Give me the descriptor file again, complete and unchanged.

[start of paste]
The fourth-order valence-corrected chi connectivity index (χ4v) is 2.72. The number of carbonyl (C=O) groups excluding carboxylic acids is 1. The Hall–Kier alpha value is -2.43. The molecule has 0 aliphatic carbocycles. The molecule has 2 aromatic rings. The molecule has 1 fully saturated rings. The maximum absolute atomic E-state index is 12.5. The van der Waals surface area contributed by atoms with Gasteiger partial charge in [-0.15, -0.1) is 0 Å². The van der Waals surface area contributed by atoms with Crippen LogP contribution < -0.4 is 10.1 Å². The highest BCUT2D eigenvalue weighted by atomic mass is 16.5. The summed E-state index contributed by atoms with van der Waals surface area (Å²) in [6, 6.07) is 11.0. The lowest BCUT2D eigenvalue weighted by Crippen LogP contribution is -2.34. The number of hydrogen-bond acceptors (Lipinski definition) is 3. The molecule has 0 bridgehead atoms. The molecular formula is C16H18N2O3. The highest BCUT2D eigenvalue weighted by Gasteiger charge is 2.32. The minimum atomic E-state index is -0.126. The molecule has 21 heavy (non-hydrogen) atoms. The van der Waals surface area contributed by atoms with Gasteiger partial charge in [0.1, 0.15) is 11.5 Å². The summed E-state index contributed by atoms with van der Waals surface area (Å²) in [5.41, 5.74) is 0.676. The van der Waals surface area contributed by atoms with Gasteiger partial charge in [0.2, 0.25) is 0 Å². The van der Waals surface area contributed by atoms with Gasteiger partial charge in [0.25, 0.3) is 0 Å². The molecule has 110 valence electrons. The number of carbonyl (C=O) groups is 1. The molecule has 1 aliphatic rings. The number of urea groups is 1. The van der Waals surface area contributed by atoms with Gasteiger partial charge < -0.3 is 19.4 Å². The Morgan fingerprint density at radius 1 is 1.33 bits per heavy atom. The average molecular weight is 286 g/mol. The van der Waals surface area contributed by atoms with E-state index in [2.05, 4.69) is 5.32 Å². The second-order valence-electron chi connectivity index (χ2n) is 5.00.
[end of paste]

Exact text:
The fourth-order valence-corrected chi connectivity index (χ4v) is 2.72. The number of carbonyl (C=O) groups excluding carboxylic acids is 1. The Hall–Kier alpha value is -2.43. The molecule has 0 aliphatic carbocycles. The molecule has 2 aromatic rings. The molecule has 1 fully saturated rings. The maximum absolute atomic E-state index is 12.5. The van der Waals surface area contributed by atoms with Gasteiger partial charge in [-0.15, -0.1) is 0 Å². The van der Waals surface area contributed by atoms with Crippen LogP contribution < -0.4 is 10.1 Å². The highest BCUT2D eigenvalue weighted by atomic mass is 16.5. The summed E-state index contributed by atoms with van der Waals surface area (Å²) in [6, 6.07) is 11.0. The lowest BCUT2D eigenvalue weighted by Crippen LogP contribution is -2.34. The number of hydrogen-bond acceptors (Lipinski definition) is 3. The molecule has 0 bridgehead atoms. The molecular formula is C16H18N2O3. The highest BCUT2D eigenvalue weighted by Gasteiger charge is 2.32. The minimum atomic E-state index is -0.126. The molecule has 21 heavy (non-hydrogen) atoms. The van der Waals surface area contributed by atoms with Gasteiger partial charge in [0.1, 0.15) is 11.5 Å². The summed E-state index contributed by atoms with van der Waals surface area (Å²) in [5.41, 5.74) is 0.676. The van der Waals surface area contributed by atoms with Gasteiger partial charge in [0.2, 0.25) is 0 Å². The van der Waals surface area contributed by atoms with Gasteiger partial charge in [0.25, 0.3) is 0 Å². The molecule has 110 valence electrons. The number of carbonyl (C=O) groups is 1. The molecule has 1 aliphatic rings. The number of urea groups is 1. The van der Waals surface area contributed by atoms with Gasteiger partial charge < -0.3 is 19.4 Å². The Morgan fingerprint density at radius 1 is 1.33 bits per heavy atom. The average molecular weight is 286 g/mol. The van der Waals surface area contributed by atoms with E-state index in [2.05, 4.69) is 5.32 Å². The second-order valence-electron chi connectivity index (χ2n) is 5.00.